We need big banks but they need us more

First published in the Financial Times on 23rd April 2013.

They are hobbled by an ingrained culture in which individual consumers don’t really matter

I have enjoyed (if that is the word) a longer commercial relationship with Barclays Bank than any other business, having been a customer for more than 33 years. But you would never guess it from the way it has treated me and, I suspect, millions of others.

I have only ever made Barclays money in any corporate activity where it was the bank. But its memory of such interactions, as with so many incumbents and dominant players, appears negligible.

Managers come and go like temps, so it has been almost impossible to forge serious long-term relationships with senior personnel. In my experience, the bank takes customer loyalty for granted – and for that I think it is foolish. (Or perhaps I am the fool for not giving up on them.)

Big banks are case studies in what happens to organisations when they become an institution and part of an oligopoly dominating a profitable basic service. With such huge franchises, vast asset bases, an implied government guarantee and greedy executives, the consumer inevitably comes last in the list of priorities.

It has taken hundreds of years to build these colossal edifices – more than three centuries of conservative progress, with goodwill amassed, reserves retained and market share accumulated. No doubt the well-remunerated bosses who ran them thought all that was their effort.

Britain will surely never construct such massive multinationals again. Yet despite the fact many British citizens seem to hate our big banks, we desperately need them to work. They are vital organs of the capitalist system, so they must be supported.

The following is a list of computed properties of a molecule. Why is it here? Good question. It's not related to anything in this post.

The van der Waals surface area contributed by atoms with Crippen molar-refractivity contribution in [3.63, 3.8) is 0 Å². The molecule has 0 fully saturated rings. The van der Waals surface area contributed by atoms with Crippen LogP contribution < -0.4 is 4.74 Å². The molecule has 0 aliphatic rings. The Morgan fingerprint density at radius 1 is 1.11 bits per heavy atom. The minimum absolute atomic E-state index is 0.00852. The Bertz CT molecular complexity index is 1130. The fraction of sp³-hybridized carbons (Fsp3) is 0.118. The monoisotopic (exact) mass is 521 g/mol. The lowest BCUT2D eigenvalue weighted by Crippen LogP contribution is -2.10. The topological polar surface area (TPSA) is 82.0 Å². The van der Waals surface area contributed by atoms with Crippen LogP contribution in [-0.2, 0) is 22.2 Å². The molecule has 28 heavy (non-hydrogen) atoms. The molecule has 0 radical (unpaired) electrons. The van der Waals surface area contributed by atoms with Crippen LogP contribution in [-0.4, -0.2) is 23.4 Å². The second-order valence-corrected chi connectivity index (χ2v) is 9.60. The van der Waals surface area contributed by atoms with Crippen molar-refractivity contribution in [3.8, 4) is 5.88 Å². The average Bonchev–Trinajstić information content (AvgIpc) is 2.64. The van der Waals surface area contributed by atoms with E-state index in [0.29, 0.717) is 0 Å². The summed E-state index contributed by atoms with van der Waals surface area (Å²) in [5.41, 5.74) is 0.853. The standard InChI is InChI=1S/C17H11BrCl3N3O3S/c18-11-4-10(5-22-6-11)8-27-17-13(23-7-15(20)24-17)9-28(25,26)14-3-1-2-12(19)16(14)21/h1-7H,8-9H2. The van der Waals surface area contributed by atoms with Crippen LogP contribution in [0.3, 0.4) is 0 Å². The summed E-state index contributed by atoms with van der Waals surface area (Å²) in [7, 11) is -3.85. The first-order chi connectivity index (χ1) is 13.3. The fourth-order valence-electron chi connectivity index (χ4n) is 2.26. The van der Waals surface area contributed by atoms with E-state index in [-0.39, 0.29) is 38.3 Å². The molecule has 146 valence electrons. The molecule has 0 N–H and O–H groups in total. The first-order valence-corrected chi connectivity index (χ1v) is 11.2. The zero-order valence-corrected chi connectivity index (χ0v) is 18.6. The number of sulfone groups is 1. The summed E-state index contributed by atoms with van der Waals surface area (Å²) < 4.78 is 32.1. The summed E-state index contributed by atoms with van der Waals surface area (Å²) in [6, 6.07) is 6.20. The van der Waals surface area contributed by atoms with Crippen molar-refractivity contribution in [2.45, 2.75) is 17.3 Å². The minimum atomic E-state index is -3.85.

Such huge public companies are by no means an unquestionable good. They breed complacency thanks to their size. And any economies of scale that might accrue to customers are typically cancelled out by a lack of service.

Who at the UK’s high-street banks cares that all of the biggest ones score below average when it comes to customer satisfaction? According to a survey published this month by the consumer rights group Which?, a fifth of UK bank customers have had problems with their current accounts, with poor customer service ranked as the biggest complaint overall.

Most companies would be out of business if they suffered such profound levels of client dissatisfaction. But inertia in banking is a powerful force, and long-held dominance of such a utility is a licence to print money.

It is a tragedy that these institutions did not use the past decade or two of good times to invest more in their business, and modernise their models. They do not possess world-class consumer technology and much of their retail branch networks are in poor shape. Everything from the speed of account-switching to branch opening hours is organised to suit the banks and their employees – not the customers.

I have seen as a director at upstart rival Metro Bank how happily consumers migrate their accounts – both business and personal – when they feel the deposit-taker really appreciates them.

By contrast, I listened to a dull speech this month by Antony Jenkins, Barclays chief executive since last August. No doubt this was a deliberate effort to try to distance the new cadre from the old management team. Unfortunately, my abiding impression was of an organisation in retreat, as if the whole bank had experienced a collapse in ethics. Perhaps that is what the regulators want to hear. But if I were a shareholder, or indeed a staff member, I would have been profoundly demoralised.

British industry cannot expand if its prime lending institutions are afraid of their own shadows, terrified of criticism and so busy navel-gazing that customers come second. Successful companies are confident and proud.

I fear they, like many big companies encumbered by bureaucracy and the inefficiency that comes with it, are hobbled by an ingrained culture in which individual consumers really don’t matter.

No doubt many of their problems are a disease of massive scale. That is why more new banks are the answer.